The editorial below was published in the NY Times on July 16. I have edited it down to the most relevant sections. To read the whole thing, CLICK HERE
July 16, 2010
The Right to Water
By MIKHAIL GORBACHEV
The right of every human being to safe drinking water and basic sanitation should be recognized and realized.
The United Nations estimates that nearly 900 million people live without clean water and 2.6 billion without proper sanitation. Water, the basic ingredient of life, is among the world’s most prolific killers. At least 4,000 children die every day from water-related diseases. In fact, more lives have been lost after World War II due to contaminated water than from all forms of violence and war.
This humanitarian catastrophe has been allowed to fester for generations. We must stop it.
Acknowledging that access to safe water and sanitation is a human right is crucial to the ongoing struggle to save these lives; it is an idea that has come of age.
This month, for the first time, the U.N. General Assembly is preparing to vote on a historic resolution declaring the human right to “safe and clean drinking water and sanitation.” It is a pivotal opportunity.
So far, 190 states have acknowledged — directly or indirectly — the human right to safe water and sanitation. In 2007, leaders from the Asia-Pacific region recognized safe drinking water and basic sanitation as human rights and fundamental aspects of security. In March, the European Union affirmed that all states must adhere to their human rights commitments in regard to safe drinking water.
Not all nations are on board, however. The United States and Canada are among the very few that have not formally embraced the right to safe water. Their continued reluctance to officially recognize the right to water should be questioned, not least by their own citizens. President Barack Obama’s national security strategy calls for furthering human rights and sustainable development around the world; that goal should be translated into support for access to water as a human right.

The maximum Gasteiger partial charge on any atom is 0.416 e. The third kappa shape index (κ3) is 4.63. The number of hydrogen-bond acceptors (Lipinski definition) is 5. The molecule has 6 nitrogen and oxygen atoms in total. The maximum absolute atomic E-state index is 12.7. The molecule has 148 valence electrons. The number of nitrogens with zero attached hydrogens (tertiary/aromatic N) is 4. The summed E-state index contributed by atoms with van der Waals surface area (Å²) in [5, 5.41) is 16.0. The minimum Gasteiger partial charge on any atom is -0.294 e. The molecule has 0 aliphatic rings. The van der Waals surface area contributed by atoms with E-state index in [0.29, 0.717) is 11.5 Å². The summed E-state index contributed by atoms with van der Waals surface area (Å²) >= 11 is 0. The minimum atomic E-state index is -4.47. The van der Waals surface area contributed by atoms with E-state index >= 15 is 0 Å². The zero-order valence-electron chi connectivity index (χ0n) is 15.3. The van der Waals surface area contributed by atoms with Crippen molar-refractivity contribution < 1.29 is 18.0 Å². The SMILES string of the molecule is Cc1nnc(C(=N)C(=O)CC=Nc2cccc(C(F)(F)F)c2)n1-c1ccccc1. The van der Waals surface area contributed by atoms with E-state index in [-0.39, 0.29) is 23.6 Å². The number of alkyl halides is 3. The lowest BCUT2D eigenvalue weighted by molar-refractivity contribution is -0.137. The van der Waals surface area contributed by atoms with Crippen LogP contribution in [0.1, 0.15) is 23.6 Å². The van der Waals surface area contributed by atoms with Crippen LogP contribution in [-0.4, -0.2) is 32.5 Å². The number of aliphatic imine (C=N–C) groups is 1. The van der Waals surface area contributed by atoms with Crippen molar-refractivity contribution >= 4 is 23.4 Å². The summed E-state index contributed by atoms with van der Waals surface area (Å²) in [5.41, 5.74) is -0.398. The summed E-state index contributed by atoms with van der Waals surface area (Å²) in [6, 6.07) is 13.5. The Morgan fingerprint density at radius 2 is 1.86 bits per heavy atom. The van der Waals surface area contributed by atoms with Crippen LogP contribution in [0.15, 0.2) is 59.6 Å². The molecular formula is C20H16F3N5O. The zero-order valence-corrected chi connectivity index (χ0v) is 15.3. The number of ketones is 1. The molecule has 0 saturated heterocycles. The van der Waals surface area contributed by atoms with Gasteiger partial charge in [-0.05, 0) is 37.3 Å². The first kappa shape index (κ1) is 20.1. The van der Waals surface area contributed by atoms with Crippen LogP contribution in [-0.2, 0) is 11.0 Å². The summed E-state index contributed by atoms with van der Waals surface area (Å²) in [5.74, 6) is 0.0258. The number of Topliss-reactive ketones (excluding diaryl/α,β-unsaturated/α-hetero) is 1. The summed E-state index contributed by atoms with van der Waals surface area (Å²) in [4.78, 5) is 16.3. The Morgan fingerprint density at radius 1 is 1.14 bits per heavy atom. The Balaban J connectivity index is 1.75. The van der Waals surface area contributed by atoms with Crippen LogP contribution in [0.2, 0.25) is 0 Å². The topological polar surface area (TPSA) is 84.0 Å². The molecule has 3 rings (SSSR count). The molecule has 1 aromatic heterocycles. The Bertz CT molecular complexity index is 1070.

Failures to provide water and sanitation are failures of governance. Recognizing that water is a human right is not merely a conceptual point; it is about getting the job done and actually making clean water widely available. We must clarify the obligation of governments to finance and carry out projects that bring these services to those who need them most.
A “water apartheid” has descended across the world — dividing rich from poor, included from excluded. Efforts to redress this disparity are failing.
Expanding access to water and sanitation will open many other development bottlenecks. Water and sanitation are vital to everything from education to health to population control. As population growth and climate change increase the pressure for adequate water and food, water will increasingly become a security issue. As global temperatures rise, “water refugees” will increase. Water touches everything, and strong collaboration among all sectors of society — governments, activists, farmers and the business and science communities — is needed to increase its availability.
Making access to water and sanitation a daily reality is good business, and good for the world economy. According to the U.N. Environment Program, a $20 million investment in low-cost water technologies could help 100 million farming families escape extreme poverty. Dedicating $15 billion a year to the water and sanitation millennium goals could bring $38 billion a year in global economic benefits. That’s a pretty good rate of return in today’s financial climate. It is within our grasp for the first time.
Mikhail Gorbachev was the leader of the Soviet Union from 1985 until its dissolution in 1991. He is a founding member of Green Cross International and is on its board.